Dark Christianity
dark_christian
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May 2008
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Surprised? You'd better not be...

LJ-SEC: (ORIGINALLY POSTED BY [info]ccroft)

I don't think any of us here can really be surprised by the findings of this poll; what folks might find interesting is how the US stacks up compared to the rest of the world... like those 'Cheese-Eating Surrender-Monkeys', France:

A nation under God: US tops religious poll

Religious devotion sets the United States apart from some of its closest allies.

Americans profess unquestioning belief in God and support mixing faith and politics at much higher rates than people in other countries, a poll has found.

Respondents in Western Europe, where Pope Benedict XVI has complained that growing secularism has left churches unfilled on Sundays, were the least devout among the countries surveyed.

Only Mexicans come close to Americans in embracing faith, among 10 countries polled for Associated Press by Ipsos. Unlike Americans, Mexicans strongly object to clergy lobbying lawmakers, in line with Mexico's historic opposition to church influence.

The polling was conducted last month in the US, Australia, Britain, Canada, France, Germany, Italy, Mexico, South Korea and Spain.

Nearly all US respondents said faith was important to them and only 2 per cent said they did not believe in God. Almost 40 per cent said religious leaders should try to sway policymakers. "Our nation was founded on Judeo-Christian policies and religious leaders have an obligation to speak out on public policy, otherwise they're wimps," said David Black, a retiree from Pennsylvania, who was polled.

By contrast, 85 per cent of French objected to clergy activism. France has strict curbs on public religious expression and, according to the poll, one of the largest shares of atheists: 19 per cent, equalled only by South Korea.

Australians were generally split over the importance of faith, while two-thirds of South Koreans and Canadians said religion was central to their lives.
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Brent Nelsen, an expert in politics and religion at Furman University in South Carolina, said researchers disagreed over why the US had such a different religious outlook.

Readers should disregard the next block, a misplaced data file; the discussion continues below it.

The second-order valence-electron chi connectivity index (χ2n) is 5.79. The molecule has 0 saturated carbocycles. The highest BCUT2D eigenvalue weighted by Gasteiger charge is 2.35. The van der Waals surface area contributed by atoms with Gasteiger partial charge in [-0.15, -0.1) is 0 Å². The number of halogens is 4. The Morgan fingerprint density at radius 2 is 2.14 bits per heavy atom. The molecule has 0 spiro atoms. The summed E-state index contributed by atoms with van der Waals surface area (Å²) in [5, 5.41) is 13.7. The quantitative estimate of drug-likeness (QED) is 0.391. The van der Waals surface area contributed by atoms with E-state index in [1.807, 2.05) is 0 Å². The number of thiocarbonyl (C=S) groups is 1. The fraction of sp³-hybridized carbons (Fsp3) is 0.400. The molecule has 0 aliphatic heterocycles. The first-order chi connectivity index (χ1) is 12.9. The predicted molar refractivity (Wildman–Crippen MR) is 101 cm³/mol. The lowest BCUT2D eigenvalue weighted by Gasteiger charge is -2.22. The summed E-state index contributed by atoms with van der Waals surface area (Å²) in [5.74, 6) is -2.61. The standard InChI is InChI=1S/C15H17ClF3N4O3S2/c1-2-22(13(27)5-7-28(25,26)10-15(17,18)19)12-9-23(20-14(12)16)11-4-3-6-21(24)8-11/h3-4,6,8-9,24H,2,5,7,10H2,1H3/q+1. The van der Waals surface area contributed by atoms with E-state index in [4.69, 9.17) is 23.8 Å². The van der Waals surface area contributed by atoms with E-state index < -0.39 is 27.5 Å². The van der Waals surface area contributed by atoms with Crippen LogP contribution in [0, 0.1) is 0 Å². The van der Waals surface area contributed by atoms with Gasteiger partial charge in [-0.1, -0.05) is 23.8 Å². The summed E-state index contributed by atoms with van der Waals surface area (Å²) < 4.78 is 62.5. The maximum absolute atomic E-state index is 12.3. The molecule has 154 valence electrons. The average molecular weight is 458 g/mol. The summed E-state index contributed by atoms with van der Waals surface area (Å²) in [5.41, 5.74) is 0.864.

Some say rejecting religion is a natural response to modernisation and consider the US an exception. Others say Europe is the anomaly; people in modernised countries inevitably return to religion because they yearn for tradition.

One theory is that a long history of religious freedom in the US created more worship options than in other countries, and that inspired wider observance. Some European countries subsidise churches, in effect regulating or limiting religious options.

"In the United States, you have an abundance of religions trying to motivate Americans to greater involvement," said Roger Finke, a sociologist at Penn State University. "It's one thing that makes a tremendous difference here."

Many countries other than the US have been through bloody religious conflict that contributes to their suspicion of giving clergy any say in policy. Various factors contribute to a strong sense of separation of religion and government in those countries.

In Spain, where the government subsidises the Catholic Church, and in Germany, which is split between Catholics and Protestants, people were about evenly divided over whether they consider faith important. The results were almost identical in Britain, whose state church, the Church of England, is struggling to fill pews.

Italians were the only European exception in the poll. Eighty per cent said religion was significant to them and just over half said they unquestioningly believed in God. Even in Italy, resistance to religion in politics was evident.

About 1000 adults were polled in each of the 10 countries, with the margin of error plus or minus 3 percentage points.

Source: Stuff.co.nz

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